9048 USING VERTICAL FARMING TO INCREASE URBAN AGRICULTURE AND WORLD FOOD SUPPLIES WHILE DECREASING THE DEMAND FOR THE TRANSPORTED PRODUCE
Allen Miller, email@example.com, Vidic 2pm-4pm
Steven Arnold, firstname.lastname@example.org, Vidic 10am-12pm
Steven Andrews, email@example.com, Miller 6pm-8pm
Chamberlain, Lisa. “Skyfarming.” New York Media LLC. Apr 2, 2007. http://nymag.com/news/features/30020/.
Accessed: January 2008. The author of this article, Lisa Chamberlain begins by introducing the idea of vertical farming and the possibilities it has on improving our lives in areas like the reduction of gasses caused by global warming. She then tells the readers about how these skyscrapers would be able to produce enough produce to feed entire cities and how the rapidly increasing population requires the need for the increase in crops production. “Skyfarming” is a very excellent source of information for our research paper in introducing future scenarios and the use of these agricultural buildings.
Cooke, Jeremy. “Vertical Farming in the big Apple.” BBC News, New York. Tuesday, 19 June 2007. http://news.bbc.co.uk/2/hi/americas/6752795.stm.
Accessed: January 2008. This article by BBC News in New York talks of a future that incorporates the use of a new system of agriculture called vertical farming. The author talks about the use of solar panels to power the 30 story building filled with many different types of crops and even some small livestock. The reason that this article is useful for our research paper is because the author talks about the benefits of this new system and how it will affect the future of farming.
Ehrenberg, Rachel October 11, 2008. “LET’S GET VERTICAL” Science News. http://www.sciencenews.org/view/feature/id/36823/title/Letâ??s_Get_Vertical.
Accessed: 28 January 2009. This article is from Science News, “the magazine of the society of science and the public.” The main point of this article is to discuss the plausibility of vertical farming. Throughout the article there is support for vertical farming accompanied by the challenges that “hinder” its advancement. With the knowledge of the challenges that vertical farming faces we can better understand the whole air surrounding this new advancement in technology.
Khattar, Dhruv August 2, 2007. “Vertical Farms” The Viewspaper. http://theviewspaper.net/vertical-farms/
. Accessed: 28 January 2009. This article, from the popular “The Viewspaper” website, discusses the many benefits of vertical farming while addressing how desperately we need vertical farming. While it does focus more on the positive aspects, this article brings to light the potential loss of jobs and possibility of urban over population that seems to be the two main issues with vertical farming. This article will help us define vertical farming and its downsides more effectively.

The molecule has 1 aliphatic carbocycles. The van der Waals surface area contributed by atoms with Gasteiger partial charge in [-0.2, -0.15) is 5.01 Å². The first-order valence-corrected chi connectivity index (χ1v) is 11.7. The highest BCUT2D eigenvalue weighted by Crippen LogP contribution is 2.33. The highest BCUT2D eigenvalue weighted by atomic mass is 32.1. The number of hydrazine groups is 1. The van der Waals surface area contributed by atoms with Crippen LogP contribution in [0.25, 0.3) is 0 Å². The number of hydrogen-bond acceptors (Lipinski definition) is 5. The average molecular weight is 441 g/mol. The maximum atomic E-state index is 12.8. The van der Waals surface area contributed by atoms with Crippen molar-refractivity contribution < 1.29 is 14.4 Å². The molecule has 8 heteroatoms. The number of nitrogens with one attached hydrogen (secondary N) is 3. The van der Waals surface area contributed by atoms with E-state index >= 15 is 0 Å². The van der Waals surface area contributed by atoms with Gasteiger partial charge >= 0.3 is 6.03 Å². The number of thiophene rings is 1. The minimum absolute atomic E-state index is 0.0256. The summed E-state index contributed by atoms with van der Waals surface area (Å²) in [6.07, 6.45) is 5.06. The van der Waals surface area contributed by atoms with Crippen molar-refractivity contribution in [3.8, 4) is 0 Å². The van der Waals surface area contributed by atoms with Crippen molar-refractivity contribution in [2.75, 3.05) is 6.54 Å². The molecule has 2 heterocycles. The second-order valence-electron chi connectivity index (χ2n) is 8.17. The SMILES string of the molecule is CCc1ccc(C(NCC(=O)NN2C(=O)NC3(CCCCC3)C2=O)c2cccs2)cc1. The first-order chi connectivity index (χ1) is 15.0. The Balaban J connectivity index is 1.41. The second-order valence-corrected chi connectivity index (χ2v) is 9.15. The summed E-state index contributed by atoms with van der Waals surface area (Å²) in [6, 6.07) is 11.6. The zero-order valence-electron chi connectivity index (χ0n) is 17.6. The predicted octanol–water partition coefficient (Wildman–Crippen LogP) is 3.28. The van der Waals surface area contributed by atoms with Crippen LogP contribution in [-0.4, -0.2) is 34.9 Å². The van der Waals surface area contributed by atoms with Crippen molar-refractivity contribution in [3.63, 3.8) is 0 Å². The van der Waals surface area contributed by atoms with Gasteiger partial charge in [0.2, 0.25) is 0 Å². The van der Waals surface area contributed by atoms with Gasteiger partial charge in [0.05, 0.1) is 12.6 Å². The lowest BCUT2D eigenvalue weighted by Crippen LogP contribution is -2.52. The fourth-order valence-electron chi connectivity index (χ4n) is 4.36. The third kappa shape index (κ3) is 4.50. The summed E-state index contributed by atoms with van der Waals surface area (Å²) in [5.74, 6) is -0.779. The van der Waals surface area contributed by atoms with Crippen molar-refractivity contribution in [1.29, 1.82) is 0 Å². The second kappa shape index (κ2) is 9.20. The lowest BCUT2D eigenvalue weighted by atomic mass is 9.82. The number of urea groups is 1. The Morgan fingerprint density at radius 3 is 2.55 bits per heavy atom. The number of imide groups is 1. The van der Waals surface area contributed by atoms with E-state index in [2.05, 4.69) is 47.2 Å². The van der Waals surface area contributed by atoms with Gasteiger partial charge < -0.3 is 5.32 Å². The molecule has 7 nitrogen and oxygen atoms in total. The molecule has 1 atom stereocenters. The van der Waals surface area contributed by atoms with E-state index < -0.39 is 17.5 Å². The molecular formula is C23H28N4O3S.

K. Shimizu, Y. Matsuda, T. Nonomura, H. Ikeda, N. Tamura, S. Kusakari, J. Kimbara, H. Toyoda. December 2007. “Dual protection of hydroponic tomatoes from rhizosphere pathogens Ralstonia solanacearum and Fusarium oxysporum f.sp. radicis-lycopersici and airborne conidia of Oidium neolycopersici with an ozone-generative electrostatic spore precipitator.” Plant Pathology. Vol. 56, issue 6, pp 987-997. This article talked about using ozone and a non-uniform electric field, instead of chemicals, to prevent seedling tomatoes in a hydroponic culture trough from becoming infected by airborne pathogens and mildew. The experiment used a wire which at one end produced ozone through a cathode and grounded plate, and at the other end, a non-uniform electric field which would attract the dipole bacteria, preventing it from contaminating the seedlings. This could be a useful technique in the Vertical farms to prevent the crops from becoming contaminated, while also eliminating the use of pesticides and chemicals.
Murdock, James. “Vertical gardens sprout in L.A.’s Skid Row.” Architectural Record. http://web.ebscohost.com/ehost/detail?vid=23&hid=12&sid=758743b5-f2b5-40bf-a2fc-1aaca2393f62@SRCSM2&bdata=JnNpdGU9ZWhvc3QtbGl2ZQ==#db=aph&AN=34986353.
Accessed: 25 January 2009. The article in Architectural Record poses a possible road that vertical farms could take. The article talks about walls, either free-standing or attached to buildings, which have planters hung down the sides to grow vegetables in areas of poverty, specifically L.A.’s Skid Row in the article. The food produced from these vertical gardens is given to the homeless and impoverished for free. Such a system could be developed for large scale vertical farms, creating a sort of city wide collective that could offer away some of the crop at no cost, to the homeless and poor.
“Production Stats: Crops.” 2007. Fao.org. http://faostat.fao.org/default.aspx
. Accessed: 25 January 2009. The Food and Agriculture Organization of The United Nations has many statistics dealing with agriculture and land use. They have statistics dealing with current land usage for agricultural us